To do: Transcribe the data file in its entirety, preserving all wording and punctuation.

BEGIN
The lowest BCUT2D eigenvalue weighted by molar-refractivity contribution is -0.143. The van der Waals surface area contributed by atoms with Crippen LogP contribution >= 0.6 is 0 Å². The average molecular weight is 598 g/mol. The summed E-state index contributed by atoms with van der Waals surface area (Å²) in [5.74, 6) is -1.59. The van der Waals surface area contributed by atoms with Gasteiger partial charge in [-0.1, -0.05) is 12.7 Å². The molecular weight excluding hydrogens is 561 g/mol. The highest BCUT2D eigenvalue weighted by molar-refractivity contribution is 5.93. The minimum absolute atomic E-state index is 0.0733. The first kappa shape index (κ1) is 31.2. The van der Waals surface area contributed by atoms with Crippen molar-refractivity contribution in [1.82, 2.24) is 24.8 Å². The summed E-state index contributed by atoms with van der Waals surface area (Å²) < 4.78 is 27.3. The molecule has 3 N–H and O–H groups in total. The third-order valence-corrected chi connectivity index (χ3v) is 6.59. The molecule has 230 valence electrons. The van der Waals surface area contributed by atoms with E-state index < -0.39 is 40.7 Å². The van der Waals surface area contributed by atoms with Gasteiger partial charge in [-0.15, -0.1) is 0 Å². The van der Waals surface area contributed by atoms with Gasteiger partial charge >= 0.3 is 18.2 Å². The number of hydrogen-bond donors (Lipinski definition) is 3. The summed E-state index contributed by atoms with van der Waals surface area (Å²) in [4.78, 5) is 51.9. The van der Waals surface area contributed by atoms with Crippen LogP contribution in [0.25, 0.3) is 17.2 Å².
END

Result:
The lowest BCUT2D eigenvalue weighted by molar-refractivity contribution is -0.143. The van der Waals surface area contributed by atoms with Crippen LogP contribution >= 0.6 is 0 Å². The average molecular weight is 598 g/mol. The summed E-state index contributed by atoms with van der Waals surface area (Å²) in [5.74, 6) is -1.59. The van der Waals surface area contributed by atoms with Gasteiger partial charge in [-0.1, -0.05) is 12.7 Å². The molecular weight excluding hydrogens is 561 g/mol. The highest BCUT2D eigenvalue weighted by molar-refractivity contribution is 5.93. The minimum absolute atomic E-state index is 0.0733. The first kappa shape index (κ1) is 31.2. The van der Waals surface area contributed by atoms with Crippen molar-refractivity contribution in [1.82, 2.24) is 24.8 Å². The summed E-state index contributed by atoms with van der Waals surface area (Å²) < 4.78 is 27.3. The molecule has 3 N–H and O–H groups in total. The third-order valence-corrected chi connectivity index (χ3v) is 6.59. The molecule has 230 valence electrons. The van der Waals surface area contributed by atoms with E-state index < -0.39 is 40.7 Å². The van der Waals surface area contributed by atoms with Gasteiger partial charge in [-0.15, -0.1) is 0 Å². The van der Waals surface area contributed by atoms with Gasteiger partial charge >= 0.3 is 18.2 Å². The number of hydrogen-bond donors (Lipinski definition) is 3. The summed E-state index contributed by atoms with van der Waals surface area (Å²) in [4.78, 5) is 51.9. The van der Waals surface area contributed by atoms with Crippen LogP contribution in [0.25, 0.3) is 17.2 Å².